The Vyrnwy aqueduct was really interesting and the canal scenery was spectacular. Again very helpful marshalls guided us across the roads and offered their support. After the LImeworks the canal disappeared as it has been closed for many years and I made my way through woodlands and over stiles (none of these on the London marathon!). I finally mastered the art of climbing without having to put both feet on each step. Then the canal reappeared to my left and I began the final mile to Morton farm including overtaking someone in the final ¼ mile.
Once again a leisurely check-in and check-out process including a chat with the Ironman veteran who was waiting for his companion before setting off in an open canoe. I managed to get my boat in the water just in front of another competitor in a sea-kayak and Susan informed that Jean Ashley had departed a long time before in her K1. As I was embarking another competitor was also getting into the water in his sea kayak.
I had not given any consideration to how difficult it was going to be to paddle. I thought it would be easy as my legs would be able to rest and my arms would be fresh – I was completely wrong. I could barely manage to paddle twenty strokes before having to rest. All of a sudden 7 miles seemed a very very long way indeed. At one point I told myself that it would be OK because it would be downhill after half-way then realised just how ridiculous that was. The first mile was really hard despite encouragement from walkers on the tow-path and some people on narrowboats. The I arrived at Aston Locks (three locks) and was humbled by the help provided by the marshalls who helped lift and carry the boat and hold it to ensure that I did not add a swim to the event.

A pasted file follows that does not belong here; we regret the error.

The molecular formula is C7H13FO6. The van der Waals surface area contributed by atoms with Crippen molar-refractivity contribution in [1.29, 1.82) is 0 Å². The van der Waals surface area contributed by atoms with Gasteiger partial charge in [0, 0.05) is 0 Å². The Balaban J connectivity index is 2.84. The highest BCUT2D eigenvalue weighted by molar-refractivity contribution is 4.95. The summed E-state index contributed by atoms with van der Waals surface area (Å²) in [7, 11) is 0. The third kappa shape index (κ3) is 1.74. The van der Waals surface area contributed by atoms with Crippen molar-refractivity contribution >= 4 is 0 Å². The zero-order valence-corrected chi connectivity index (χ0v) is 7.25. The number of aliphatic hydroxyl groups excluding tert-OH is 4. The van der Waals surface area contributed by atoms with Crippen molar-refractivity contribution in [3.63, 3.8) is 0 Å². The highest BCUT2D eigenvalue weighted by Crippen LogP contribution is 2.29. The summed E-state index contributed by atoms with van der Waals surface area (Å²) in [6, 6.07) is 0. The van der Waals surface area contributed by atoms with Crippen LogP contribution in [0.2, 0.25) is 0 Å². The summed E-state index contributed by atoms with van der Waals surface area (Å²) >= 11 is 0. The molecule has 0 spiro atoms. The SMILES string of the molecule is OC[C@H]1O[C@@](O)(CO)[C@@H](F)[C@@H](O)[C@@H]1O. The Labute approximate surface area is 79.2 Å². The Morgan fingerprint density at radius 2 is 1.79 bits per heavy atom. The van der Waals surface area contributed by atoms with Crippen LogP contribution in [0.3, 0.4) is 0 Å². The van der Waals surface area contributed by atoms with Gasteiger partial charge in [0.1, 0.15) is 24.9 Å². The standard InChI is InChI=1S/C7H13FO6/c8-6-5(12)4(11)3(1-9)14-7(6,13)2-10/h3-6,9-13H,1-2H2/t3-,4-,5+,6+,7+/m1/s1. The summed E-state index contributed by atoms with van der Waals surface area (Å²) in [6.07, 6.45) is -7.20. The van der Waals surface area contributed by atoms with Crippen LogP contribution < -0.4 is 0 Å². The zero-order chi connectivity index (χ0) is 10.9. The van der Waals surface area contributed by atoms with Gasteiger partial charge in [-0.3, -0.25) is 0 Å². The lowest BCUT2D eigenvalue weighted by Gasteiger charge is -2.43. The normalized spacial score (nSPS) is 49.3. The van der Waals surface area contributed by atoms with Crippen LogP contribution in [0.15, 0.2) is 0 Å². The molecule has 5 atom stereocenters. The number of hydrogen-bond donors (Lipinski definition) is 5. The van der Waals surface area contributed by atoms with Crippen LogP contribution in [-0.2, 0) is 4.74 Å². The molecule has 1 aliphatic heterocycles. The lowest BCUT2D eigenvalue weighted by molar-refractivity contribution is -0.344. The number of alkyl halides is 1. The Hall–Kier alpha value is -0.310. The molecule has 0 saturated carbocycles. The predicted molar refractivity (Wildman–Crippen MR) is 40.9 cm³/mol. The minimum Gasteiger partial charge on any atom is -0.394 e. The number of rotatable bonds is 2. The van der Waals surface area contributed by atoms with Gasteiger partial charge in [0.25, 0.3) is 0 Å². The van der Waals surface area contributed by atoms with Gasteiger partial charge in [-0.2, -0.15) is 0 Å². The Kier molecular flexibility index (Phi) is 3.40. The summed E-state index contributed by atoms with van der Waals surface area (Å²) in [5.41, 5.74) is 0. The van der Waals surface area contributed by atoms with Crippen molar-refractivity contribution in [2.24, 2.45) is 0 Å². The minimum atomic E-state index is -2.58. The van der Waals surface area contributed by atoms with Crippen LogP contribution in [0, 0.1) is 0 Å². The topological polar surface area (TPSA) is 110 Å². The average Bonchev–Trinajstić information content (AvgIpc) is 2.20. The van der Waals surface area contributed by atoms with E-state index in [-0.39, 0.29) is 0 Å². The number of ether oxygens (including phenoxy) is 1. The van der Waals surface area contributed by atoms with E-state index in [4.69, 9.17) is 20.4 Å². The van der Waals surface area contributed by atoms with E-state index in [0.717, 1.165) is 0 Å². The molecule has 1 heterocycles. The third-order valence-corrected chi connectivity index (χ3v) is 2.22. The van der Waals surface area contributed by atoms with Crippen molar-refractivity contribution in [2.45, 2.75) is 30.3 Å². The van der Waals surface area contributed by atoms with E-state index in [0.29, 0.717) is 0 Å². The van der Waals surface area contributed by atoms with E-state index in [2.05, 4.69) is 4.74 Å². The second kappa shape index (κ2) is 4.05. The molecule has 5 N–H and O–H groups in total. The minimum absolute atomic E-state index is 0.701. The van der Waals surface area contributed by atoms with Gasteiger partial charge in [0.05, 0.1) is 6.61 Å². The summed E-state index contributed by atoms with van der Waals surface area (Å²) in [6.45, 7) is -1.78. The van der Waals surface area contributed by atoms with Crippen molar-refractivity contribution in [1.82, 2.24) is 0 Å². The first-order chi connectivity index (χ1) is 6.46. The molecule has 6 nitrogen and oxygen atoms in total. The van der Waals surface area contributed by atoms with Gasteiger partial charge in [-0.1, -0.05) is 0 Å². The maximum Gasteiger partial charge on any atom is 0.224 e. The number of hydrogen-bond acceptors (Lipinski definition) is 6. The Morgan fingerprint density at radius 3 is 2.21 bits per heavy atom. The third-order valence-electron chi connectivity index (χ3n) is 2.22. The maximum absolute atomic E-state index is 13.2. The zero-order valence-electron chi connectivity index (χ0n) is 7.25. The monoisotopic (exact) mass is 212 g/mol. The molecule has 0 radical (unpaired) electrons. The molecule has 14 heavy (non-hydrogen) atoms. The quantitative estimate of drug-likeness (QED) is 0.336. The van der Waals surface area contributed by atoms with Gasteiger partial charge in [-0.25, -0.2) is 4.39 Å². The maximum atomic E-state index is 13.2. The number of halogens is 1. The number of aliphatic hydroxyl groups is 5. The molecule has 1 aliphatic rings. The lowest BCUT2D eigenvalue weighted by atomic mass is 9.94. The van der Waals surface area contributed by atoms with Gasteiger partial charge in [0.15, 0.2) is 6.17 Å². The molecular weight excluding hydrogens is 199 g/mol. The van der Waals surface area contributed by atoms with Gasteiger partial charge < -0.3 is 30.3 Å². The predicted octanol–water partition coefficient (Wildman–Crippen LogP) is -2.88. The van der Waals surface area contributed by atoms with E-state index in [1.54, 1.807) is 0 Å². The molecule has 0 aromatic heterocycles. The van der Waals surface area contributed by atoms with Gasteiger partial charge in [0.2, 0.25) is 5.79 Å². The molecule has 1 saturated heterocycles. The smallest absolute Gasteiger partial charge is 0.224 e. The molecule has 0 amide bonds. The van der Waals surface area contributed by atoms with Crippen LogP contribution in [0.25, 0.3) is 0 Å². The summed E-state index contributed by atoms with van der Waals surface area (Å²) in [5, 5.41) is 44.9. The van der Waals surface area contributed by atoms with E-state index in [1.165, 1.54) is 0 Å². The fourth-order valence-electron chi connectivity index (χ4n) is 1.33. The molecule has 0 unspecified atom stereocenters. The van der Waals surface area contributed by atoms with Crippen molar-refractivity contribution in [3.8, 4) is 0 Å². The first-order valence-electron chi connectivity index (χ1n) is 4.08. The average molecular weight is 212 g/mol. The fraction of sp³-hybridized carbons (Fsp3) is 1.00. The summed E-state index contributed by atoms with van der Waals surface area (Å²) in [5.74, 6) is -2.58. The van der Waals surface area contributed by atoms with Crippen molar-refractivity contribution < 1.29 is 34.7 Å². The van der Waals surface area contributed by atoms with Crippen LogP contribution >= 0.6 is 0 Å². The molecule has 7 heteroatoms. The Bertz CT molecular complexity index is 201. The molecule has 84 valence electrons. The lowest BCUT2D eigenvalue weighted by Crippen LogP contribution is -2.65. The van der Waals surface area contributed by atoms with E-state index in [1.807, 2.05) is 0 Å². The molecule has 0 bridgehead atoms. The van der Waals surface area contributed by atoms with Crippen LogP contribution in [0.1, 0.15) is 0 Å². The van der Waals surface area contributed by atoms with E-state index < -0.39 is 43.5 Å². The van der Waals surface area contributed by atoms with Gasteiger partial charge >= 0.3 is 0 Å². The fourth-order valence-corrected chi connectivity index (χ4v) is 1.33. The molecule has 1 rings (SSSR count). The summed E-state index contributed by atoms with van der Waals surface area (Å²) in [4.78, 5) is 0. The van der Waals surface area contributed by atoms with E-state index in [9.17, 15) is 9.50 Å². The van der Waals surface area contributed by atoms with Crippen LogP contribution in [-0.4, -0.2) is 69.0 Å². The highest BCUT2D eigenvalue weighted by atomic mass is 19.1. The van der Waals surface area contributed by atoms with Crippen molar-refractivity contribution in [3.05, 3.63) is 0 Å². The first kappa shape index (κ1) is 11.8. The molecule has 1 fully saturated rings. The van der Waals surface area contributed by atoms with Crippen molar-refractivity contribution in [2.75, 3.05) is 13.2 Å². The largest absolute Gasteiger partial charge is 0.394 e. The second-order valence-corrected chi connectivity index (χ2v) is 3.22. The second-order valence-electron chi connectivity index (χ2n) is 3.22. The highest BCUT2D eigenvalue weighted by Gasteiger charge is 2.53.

I shortly reached Queens Head and passed a lady who was taking part in a coracle and suffering as the wind was very strong against. Shortly after this the other competitor in his sea kayak finally overtook me and for the next three miles acted as a incentive to keep going. He initially pulled away but I managed to slowly gain on as I did more paddling and less complaining. We arrived at the final lock within a minute of each other and just 200 yards further on we reached the finish. Climbing out here was the highest bank yet and once again I would have won the award for the most inelegant way to get out of a kayak. A cup of coffee and cake and a medal awaited.
The whole day had been a pleasure and interesting challenge and I would like to thank the organisers and particularly the marshalls who gave up their time, and their effort to help us complete the challenge. I shall be back next year. I apologise for the lack of images on this post – my phone died and Susan’s was full – I hope perhaps to get some from those taking pictures on the route.
I shall be completing a further update over the next few days as I embarked on semi-serious preparation for the London to Brighton Challenge.